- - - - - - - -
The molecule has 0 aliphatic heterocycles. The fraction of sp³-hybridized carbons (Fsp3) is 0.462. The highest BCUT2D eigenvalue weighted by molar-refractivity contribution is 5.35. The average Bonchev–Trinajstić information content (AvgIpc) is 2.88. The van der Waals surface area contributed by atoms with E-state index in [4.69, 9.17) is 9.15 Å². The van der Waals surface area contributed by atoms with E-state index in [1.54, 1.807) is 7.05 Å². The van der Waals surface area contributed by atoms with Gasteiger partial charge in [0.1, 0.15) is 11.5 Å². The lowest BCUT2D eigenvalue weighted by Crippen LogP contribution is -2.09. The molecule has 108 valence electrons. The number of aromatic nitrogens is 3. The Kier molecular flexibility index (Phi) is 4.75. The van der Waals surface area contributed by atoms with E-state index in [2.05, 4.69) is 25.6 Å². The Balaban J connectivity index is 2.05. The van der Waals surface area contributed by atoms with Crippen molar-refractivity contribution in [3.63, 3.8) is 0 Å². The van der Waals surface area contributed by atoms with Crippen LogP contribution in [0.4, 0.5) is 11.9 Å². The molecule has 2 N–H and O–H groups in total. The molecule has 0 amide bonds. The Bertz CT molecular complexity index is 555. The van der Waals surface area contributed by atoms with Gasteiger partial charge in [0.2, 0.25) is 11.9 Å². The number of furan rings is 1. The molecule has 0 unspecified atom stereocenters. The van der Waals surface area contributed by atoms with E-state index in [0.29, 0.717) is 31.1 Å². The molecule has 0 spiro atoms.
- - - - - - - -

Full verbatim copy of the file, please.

The molecule has 0 aliphatic heterocycles. The fraction of sp³-hybridized carbons (Fsp3) is 0.462. The highest BCUT2D eigenvalue weighted by molar-refractivity contribution is 5.35. The average Bonchev–Trinajstić information content (AvgIpc) is 2.88. The van der Waals surface area contributed by atoms with E-state index in [4.69, 9.17) is 9.15 Å². The van der Waals surface area contributed by atoms with E-state index in [1.54, 1.807) is 7.05 Å². The van der Waals surface area contributed by atoms with Gasteiger partial charge in [0.1, 0.15) is 11.5 Å². The lowest BCUT2D eigenvalue weighted by Crippen LogP contribution is -2.09. The molecule has 108 valence electrons. The number of aromatic nitrogens is 3. The Kier molecular flexibility index (Phi) is 4.75. The van der Waals surface area contributed by atoms with E-state index in [2.05, 4.69) is 25.6 Å². The Balaban J connectivity index is 2.05. The van der Waals surface area contributed by atoms with Crippen molar-refractivity contribution in [3.63, 3.8) is 0 Å². The van der Waals surface area contributed by atoms with Crippen LogP contribution in [0.4, 0.5) is 11.9 Å². The molecule has 2 N–H and O–H groups in total. The molecule has 0 amide bonds. The Bertz CT molecular complexity index is 555. The van der Waals surface area contributed by atoms with Gasteiger partial charge in [0.2, 0.25) is 11.9 Å². The number of furan rings is 1. The molecule has 0 unspecified atom stereocenters. The van der Waals surface area contributed by atoms with E-state index in [0.29, 0.717) is 31.1 Å². The molecule has 0 spiro atoms.